Except focusing entirely on exporting- and importing-related consequences of September, 11th and examining their implications for running business in the USA, Michael Assaf, Cynthia Bonincontro, Stephen Johnsen, authors of the book “Global Sourcing and Purchasing Post 9/11”, attempt to think in more global terms, rethinking current trends in the world of export and import, trying to shape their own vision of the future of trade relations in international context.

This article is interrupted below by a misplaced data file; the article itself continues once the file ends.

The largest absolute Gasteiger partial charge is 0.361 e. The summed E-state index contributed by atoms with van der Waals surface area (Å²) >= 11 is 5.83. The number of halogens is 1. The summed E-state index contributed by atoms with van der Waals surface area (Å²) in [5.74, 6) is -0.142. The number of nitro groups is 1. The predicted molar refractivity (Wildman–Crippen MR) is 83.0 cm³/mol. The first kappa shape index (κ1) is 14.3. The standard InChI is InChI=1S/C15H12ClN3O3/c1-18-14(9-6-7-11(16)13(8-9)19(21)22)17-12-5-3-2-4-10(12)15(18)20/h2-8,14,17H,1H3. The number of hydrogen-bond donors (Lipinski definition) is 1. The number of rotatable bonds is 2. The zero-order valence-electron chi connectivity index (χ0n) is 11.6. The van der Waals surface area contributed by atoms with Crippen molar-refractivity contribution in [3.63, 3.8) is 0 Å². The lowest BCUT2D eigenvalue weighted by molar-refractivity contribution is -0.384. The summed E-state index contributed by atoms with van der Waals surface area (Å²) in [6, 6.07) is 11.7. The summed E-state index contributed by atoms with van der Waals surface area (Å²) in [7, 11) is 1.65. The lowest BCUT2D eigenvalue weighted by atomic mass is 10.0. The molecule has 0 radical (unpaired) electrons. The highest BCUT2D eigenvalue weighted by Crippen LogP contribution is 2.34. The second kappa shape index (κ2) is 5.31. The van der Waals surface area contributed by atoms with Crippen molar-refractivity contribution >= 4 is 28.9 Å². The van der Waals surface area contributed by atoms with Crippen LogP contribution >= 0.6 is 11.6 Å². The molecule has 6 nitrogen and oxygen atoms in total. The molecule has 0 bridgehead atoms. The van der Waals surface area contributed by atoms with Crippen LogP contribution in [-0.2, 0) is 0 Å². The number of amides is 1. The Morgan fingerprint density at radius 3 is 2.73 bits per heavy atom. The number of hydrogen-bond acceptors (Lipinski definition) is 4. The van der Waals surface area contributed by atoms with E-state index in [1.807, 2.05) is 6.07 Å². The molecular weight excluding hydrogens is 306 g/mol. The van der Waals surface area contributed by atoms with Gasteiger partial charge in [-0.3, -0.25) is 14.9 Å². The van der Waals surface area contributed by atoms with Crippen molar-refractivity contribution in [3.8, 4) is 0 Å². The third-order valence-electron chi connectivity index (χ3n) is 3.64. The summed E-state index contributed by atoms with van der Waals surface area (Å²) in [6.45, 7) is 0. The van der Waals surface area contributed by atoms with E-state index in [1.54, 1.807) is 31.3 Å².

Michael Assaf is the Head of International Trade and Compliance and Import Operations for LANXESS Corporation. Before concentrating on export-import operations and issues, Mr.Assaf was also engaged in airlines` running, freights and stewardship business. As for Cynthia Bonincontro, she serves as the Import Control Officer for the Import Operations Department of Bayer HealthCare LLC. Her professional experiences also include managing internal import supply chains for companies, operating within different sectors of business. Stephen R. Johnson is employed by Bayers Corporation as the Manager of International Compliance, being responsible for administering import and export operations for Bayer`s five operating companies. Due to the fact that all of the authors of the book have practical experience in the field of administering import and export operations, their views on changes, which have followed the events of September, 11th, can be considered to be based on real-life business activities and, therefore, quite well-grounded. Let us proceed with summarizing the content of the research under study.